Respecting Bible Authority

By Donnie Rader

Most, if not all, of the problems to arise among brethren are due to a lack of respect for the authority of God’s word. If I were asked what I think the biggest problem we are facing is, I would answer: “A lack of respect for God and his word.” All of the issues that we are facing and will face are mere symptoms of the problem.

The issue may be worldliness, divorce and remarriage or the role of women. While each of these is a different issue, they are all symptoms of a lack of respect for the Bible.

Quite often we find ourselves treating the symptoms without addressing the heart of the problem. To kill the pain in the arm without fixing the pinched nerve in the spine doesn’t cure the problem or the symptom. The pain will recur. The same is true with those who have little or no respect for what the Bible says. To show what the Bible says on the subject of worldliness or the role of women will not correct the problem until those being taught have some respect for what God says.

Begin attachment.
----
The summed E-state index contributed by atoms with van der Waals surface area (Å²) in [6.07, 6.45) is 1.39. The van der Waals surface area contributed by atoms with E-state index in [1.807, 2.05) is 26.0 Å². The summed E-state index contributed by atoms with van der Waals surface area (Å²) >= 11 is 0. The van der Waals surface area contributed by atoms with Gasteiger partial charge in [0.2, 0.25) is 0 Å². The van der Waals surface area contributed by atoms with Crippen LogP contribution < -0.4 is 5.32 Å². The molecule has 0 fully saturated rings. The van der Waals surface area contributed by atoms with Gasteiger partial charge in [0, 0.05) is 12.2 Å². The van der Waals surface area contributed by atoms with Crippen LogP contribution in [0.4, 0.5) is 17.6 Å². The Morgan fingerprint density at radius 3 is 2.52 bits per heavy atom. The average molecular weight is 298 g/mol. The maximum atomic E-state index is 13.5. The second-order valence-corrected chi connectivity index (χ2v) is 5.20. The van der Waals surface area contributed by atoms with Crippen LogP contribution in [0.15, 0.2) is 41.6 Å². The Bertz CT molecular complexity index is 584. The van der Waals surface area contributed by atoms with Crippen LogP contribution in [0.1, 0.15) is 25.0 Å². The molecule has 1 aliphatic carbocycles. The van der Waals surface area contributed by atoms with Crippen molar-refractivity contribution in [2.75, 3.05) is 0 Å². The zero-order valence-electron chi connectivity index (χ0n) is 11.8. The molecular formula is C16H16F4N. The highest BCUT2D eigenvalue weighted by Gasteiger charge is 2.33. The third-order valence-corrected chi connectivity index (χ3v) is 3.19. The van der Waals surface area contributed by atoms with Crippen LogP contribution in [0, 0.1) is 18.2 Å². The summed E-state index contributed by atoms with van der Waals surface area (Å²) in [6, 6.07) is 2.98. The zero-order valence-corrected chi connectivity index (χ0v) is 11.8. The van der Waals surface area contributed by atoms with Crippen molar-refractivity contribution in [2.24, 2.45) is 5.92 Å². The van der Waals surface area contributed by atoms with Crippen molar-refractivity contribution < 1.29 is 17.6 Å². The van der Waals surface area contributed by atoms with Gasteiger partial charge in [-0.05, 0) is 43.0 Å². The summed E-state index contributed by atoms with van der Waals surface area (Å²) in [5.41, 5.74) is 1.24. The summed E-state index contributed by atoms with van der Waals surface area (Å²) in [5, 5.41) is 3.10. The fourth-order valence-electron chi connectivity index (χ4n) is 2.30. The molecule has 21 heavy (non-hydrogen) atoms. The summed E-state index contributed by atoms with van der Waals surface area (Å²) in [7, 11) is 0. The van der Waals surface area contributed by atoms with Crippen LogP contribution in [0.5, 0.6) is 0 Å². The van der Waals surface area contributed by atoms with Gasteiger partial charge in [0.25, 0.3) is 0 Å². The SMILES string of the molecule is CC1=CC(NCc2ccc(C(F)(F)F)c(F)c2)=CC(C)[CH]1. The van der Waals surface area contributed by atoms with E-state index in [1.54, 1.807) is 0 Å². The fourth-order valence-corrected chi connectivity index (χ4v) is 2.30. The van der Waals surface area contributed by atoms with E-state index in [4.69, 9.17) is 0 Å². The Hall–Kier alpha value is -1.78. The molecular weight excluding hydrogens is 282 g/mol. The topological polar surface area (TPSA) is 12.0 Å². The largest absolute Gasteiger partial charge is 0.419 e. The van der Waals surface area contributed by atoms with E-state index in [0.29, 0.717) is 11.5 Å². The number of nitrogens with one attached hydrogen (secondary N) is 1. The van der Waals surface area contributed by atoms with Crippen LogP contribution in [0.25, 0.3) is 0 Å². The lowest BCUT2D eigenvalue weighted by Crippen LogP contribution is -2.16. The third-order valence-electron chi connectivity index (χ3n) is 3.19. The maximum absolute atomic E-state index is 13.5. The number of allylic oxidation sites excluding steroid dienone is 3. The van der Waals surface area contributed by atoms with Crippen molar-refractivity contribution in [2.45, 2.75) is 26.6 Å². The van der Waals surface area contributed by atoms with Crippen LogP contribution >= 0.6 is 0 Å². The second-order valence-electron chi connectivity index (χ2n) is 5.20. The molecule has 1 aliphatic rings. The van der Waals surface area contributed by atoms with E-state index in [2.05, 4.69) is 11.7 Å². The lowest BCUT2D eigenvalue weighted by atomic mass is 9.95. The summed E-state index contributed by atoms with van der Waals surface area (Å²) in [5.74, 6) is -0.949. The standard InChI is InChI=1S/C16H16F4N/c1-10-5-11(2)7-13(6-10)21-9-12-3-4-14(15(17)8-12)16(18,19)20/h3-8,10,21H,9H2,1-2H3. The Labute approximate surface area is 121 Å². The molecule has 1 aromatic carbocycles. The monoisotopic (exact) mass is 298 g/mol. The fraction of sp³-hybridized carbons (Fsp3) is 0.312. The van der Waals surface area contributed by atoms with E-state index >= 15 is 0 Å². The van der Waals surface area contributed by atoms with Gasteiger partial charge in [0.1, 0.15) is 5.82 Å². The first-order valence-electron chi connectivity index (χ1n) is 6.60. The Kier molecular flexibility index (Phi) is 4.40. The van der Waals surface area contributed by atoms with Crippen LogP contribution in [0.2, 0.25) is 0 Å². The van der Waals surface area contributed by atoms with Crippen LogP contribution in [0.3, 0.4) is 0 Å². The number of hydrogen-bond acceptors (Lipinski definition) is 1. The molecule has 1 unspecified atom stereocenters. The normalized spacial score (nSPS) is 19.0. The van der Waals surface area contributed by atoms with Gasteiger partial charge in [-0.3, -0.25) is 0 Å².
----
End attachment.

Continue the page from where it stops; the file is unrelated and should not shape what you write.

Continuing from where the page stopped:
God Has Authority Over Man

By “authority” we mean “The power to command, en-force laws, exact obedience, determine, or judge” (The American Heritage Dictionary). God has the power to tell man how he is to live and demand that he be obedient to his will.

1. He is God. The very fact that God is God suggests he has that authority. He is eternal. He said to Moses, I am who I am” (Exod. 3:14). He is the Almighty — the all powerful God (Rev. 4:8).